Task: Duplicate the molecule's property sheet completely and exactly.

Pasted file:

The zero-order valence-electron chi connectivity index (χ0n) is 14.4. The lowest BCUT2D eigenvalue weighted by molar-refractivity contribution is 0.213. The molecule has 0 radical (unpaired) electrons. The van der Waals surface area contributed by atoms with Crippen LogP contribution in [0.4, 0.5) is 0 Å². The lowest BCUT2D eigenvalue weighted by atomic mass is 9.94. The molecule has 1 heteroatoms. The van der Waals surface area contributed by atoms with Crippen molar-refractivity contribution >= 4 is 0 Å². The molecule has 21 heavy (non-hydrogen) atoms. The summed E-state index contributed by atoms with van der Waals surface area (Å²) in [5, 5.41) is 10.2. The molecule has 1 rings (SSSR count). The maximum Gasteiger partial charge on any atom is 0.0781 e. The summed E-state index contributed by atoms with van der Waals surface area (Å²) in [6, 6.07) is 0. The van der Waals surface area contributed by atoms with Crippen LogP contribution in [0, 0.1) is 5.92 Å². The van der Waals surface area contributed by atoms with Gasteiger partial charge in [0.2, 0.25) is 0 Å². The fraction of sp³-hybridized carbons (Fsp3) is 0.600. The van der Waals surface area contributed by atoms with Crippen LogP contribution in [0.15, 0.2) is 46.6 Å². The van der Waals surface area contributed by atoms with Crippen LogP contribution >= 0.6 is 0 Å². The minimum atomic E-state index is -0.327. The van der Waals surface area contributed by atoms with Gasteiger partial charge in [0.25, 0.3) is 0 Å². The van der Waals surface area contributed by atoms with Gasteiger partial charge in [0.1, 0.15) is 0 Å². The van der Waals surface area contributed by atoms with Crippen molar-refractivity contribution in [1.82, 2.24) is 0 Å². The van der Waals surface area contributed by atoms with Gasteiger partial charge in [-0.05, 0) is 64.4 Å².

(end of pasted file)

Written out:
The zero-order valence-electron chi connectivity index (χ0n) is 14.4. The lowest BCUT2D eigenvalue weighted by molar-refractivity contribution is 0.213. The molecule has 0 radical (unpaired) electrons. The van der Waals surface area contributed by atoms with Crippen LogP contribution in [0.4, 0.5) is 0 Å². The lowest BCUT2D eigenvalue weighted by atomic mass is 9.94. The molecule has 1 heteroatoms. The van der Waals surface area contributed by atoms with Crippen molar-refractivity contribution >= 4 is 0 Å². The molecule has 21 heavy (non-hydrogen) atoms. The summed E-state index contributed by atoms with van der Waals surface area (Å²) in [5, 5.41) is 10.2. The molecule has 1 rings (SSSR count). The maximum Gasteiger partial charge on any atom is 0.0781 e. The summed E-state index contributed by atoms with van der Waals surface area (Å²) in [6, 6.07) is 0. The van der Waals surface area contributed by atoms with Crippen LogP contribution in [0, 0.1) is 5.92 Å². The van der Waals surface area contributed by atoms with Gasteiger partial charge in [0.2, 0.25) is 0 Å². The fraction of sp³-hybridized carbons (Fsp3) is 0.600. The van der Waals surface area contributed by atoms with Crippen LogP contribution in [0.15, 0.2) is 46.6 Å². The van der Waals surface area contributed by atoms with Crippen LogP contribution >= 0.6 is 0 Å². The minimum atomic E-state index is -0.327. The van der Waals surface area contributed by atoms with Gasteiger partial charge in [0.25, 0.3) is 0 Å². The van der Waals surface area contributed by atoms with Gasteiger partial charge in [0.1, 0.15) is 0 Å². The van der Waals surface area contributed by atoms with Crippen molar-refractivity contribution in [1.82, 2.24) is 0 Å². The van der Waals surface area contributed by atoms with Gasteiger partial charge in [-0.05, 0) is 64.4 Å².